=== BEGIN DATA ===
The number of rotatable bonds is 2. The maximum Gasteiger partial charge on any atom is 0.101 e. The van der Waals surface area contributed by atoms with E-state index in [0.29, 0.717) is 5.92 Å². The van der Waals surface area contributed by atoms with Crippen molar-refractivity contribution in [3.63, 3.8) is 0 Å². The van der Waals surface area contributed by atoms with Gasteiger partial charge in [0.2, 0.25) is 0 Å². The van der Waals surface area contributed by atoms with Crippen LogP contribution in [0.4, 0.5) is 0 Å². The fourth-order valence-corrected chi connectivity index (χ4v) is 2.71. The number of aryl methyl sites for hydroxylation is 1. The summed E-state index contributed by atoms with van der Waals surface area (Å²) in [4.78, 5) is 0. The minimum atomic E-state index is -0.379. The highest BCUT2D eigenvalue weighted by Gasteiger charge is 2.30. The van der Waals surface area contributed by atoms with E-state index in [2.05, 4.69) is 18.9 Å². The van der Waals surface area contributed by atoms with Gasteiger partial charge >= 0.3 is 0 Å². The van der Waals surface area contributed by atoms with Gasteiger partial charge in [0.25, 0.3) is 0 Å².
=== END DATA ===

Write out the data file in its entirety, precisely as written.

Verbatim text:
The number of rotatable bonds is 2. The maximum Gasteiger partial charge on any atom is 0.101 e. The van der Waals surface area contributed by atoms with E-state index in [0.29, 0.717) is 5.92 Å². The van der Waals surface area contributed by atoms with Crippen molar-refractivity contribution in [3.63, 3.8) is 0 Å². The van der Waals surface area contributed by atoms with Gasteiger partial charge in [0.2, 0.25) is 0 Å². The van der Waals surface area contributed by atoms with Crippen LogP contribution in [0.4, 0.5) is 0 Å². The fourth-order valence-corrected chi connectivity index (χ4v) is 2.71. The number of aryl methyl sites for hydroxylation is 1. The summed E-state index contributed by atoms with van der Waals surface area (Å²) in [4.78, 5) is 0. The minimum atomic E-state index is -0.379. The highest BCUT2D eigenvalue weighted by Gasteiger charge is 2.30. The van der Waals surface area contributed by atoms with E-state index in [2.05, 4.69) is 18.9 Å². The van der Waals surface area contributed by atoms with Gasteiger partial charge >= 0.3 is 0 Å². The van der Waals surface area contributed by atoms with Gasteiger partial charge in [0.25, 0.3) is 0 Å².